A Ritual for Metabolizing Anger: The Wednesday 1-2-3

Happy May Day Reader,

I’ve been reflecting this week on the role of anger, both personally and collectively.

I would never describe myself as a person who is quick-to-anger, and yet when I attune to my inner life I can feel it moving, almost constantly, in one way or another.

At times, it’s directed at myself and feels like a bouncy ball (perhaps with spikes) ricocheting around in an enclosed room; other times, it feels like an ever-expanding orb of energy, just trying to find an external direction; and then there's those moments when it knows its direction and it's already on its way by the time I realize it.

Anger shows up in a multitude of ways.

It's what led me to smash my piggy bank in elementary school, in my first act of anti-capitalistic fervor. (Thank you Mom for gluing it back together.) And it’s what led me to learn how to say “NO” in work settings.

And on a collective level, anger is a key ingredient in change-making.

Yuri Kochiyama’s civil rights organizing was inspired by the anger she felt at the inequitable conditions she experienced in her Harlem housing project; the Black Lives Matter movement uses collective anger to directly challenge the centuries-old practice of police brutality against Black people; the anti-war movement of the 1960s (and earlier) all the way to today has been driven by anger at the mass destruction of human life.

(And it’s important to name that collective anger used for change-making is typically reacted to with collective and defensive anger as well: in these cases specifically, “White backlash,” the rise of authoritarian and fascist political ideologies, and police using rubber bullets and teargas against students at nonviolent campus protests.)

A question for each of us personally, and all of us collectively, is this: how are we metabolizing our anger?

In her book Black Liturgies, Cole Arthur Riley shares the following story about a ritual that does just this – that allows anger to flow and then “send[s] the teeth where they’re meant to go.”

There we stand—staggered and shivering in the darkness next to the barn.

The children among us giggle nervously, tucking themselves into the warmth of their father. Someone glances at their watch and counts us down. Three—and we squint at each other, eyes darting from face to face. Two—and we’re inhaling with a singular mouth, letting our bellies descend beneath us. One—and we’re screaming. One long and aching and terrible scream. Some of us run out of breath sooner than the others.

We gasp for air and let out a second howl—fists clenched, veins bulging. And another. And another. Some of us barely know each other, but in the absurdity of this act, we’re known. Even the children aren’t giggling anymore; they are young, but they are old enough to know that they have something to scream for. And together in the dark, we allow our anger to take up the space it is often denied the other days of the year. It’s a reclamation practice.

Without fail, it seems as if each year there are one or two newcomers to whom we have to explain the rituals. The 11:00 p.m. scream yields the most resistance. And as much as we prepare them, they are always surprised to find that when we say scream, it is precisely what we mean. Full sound, lungs gasping, in-the-body kind of scream. It is a vulnerable thing to be known in this way.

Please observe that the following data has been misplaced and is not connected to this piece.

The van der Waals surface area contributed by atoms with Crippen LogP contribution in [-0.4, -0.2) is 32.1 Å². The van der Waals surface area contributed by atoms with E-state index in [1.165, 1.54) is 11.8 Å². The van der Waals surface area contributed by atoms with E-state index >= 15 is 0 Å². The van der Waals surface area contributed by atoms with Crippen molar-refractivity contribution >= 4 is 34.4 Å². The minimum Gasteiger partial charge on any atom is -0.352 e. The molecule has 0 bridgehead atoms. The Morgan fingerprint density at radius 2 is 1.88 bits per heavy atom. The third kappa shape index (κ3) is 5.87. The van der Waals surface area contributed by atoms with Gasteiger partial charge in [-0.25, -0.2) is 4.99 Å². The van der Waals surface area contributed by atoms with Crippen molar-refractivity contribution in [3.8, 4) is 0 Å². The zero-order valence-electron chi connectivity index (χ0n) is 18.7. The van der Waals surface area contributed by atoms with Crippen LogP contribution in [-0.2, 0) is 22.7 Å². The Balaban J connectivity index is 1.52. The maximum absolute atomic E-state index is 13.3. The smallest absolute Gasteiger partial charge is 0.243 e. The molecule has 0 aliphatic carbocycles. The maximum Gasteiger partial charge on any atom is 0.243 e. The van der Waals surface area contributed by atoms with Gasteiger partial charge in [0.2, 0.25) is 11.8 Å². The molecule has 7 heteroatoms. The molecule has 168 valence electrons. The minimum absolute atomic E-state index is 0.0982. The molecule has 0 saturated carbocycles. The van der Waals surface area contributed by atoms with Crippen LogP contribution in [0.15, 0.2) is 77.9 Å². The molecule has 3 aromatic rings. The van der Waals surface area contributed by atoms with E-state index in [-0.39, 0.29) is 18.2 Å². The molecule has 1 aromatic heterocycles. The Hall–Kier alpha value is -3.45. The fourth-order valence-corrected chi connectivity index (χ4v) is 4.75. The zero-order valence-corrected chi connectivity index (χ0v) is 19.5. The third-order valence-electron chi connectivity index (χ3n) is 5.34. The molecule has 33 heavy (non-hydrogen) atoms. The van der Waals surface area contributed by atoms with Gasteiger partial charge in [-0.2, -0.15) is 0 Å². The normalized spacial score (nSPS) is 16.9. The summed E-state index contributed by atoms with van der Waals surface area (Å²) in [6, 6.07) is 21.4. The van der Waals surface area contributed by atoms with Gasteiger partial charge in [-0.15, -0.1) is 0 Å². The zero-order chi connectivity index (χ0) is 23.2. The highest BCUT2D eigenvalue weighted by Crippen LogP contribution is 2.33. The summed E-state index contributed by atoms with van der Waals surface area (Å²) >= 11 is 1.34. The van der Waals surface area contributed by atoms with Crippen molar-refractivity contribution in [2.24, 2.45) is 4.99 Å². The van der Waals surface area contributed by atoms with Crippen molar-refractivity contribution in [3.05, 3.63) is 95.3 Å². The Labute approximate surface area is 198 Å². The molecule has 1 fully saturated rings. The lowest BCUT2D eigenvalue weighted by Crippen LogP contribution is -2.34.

So, the newcomer will begin restrained, eyes flitting around waiting to see how willing everyone else is to be known. And then by the second scream, there is a shift. The insecurity in them begins to quiet, and they realize that no one cares about how squeaky or raspy or scared or angry they sound. This ritual—this collective demonstration of anger—is safe. And in its own way, liberating.
The group dynamic always shifts after 11:00 p.m. We walk back to the house and people begin to move just a little bit closer to one another. By the time we return to the light, no one is shivering anymore.
You were not meant to live life constricted. The oppressors of this world have told you to play nice, be civil. They tell you to control yourself. But by this, they only mean they want you easy to be controlled. Don’t be mistaken, your anger doesn’t have to look like that of those who seek to destroy you.
There is an anger that affirms dignity instead of degrading it.
For humanity, for those you love, and for yourself—you can rage. You can shout in the dark for things you don’t even have the words for. Your anger is sacred, a protector of goodness in a menacing world. Do not cage it up, letting it chew through you from the inside out. Send the teeth where they’re meant to go.

❓ Questions

  1. What is your relationship with your anger? If you were to describe it with imagery, how would you? Try centering yourself and then starting with this: “My anger feels like…”
  2. What is your response to others’ anger, including collective anger? What does your body do when face to face with it? What comes up for you?

🛠️ Resources

⏪ If you missed last week's email:

I shared an approach to building an inner work practice when you "don't have the discipline."

Hope all is well-enough with you,


IG: @andrewglang

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The Wednesday 1-2-3

Inner work frameworks, practices, and questions – all in a five-minute read. Delivered to your inbox every Wednesday morning before you even wake up. Written and curated by Andrew Lang.

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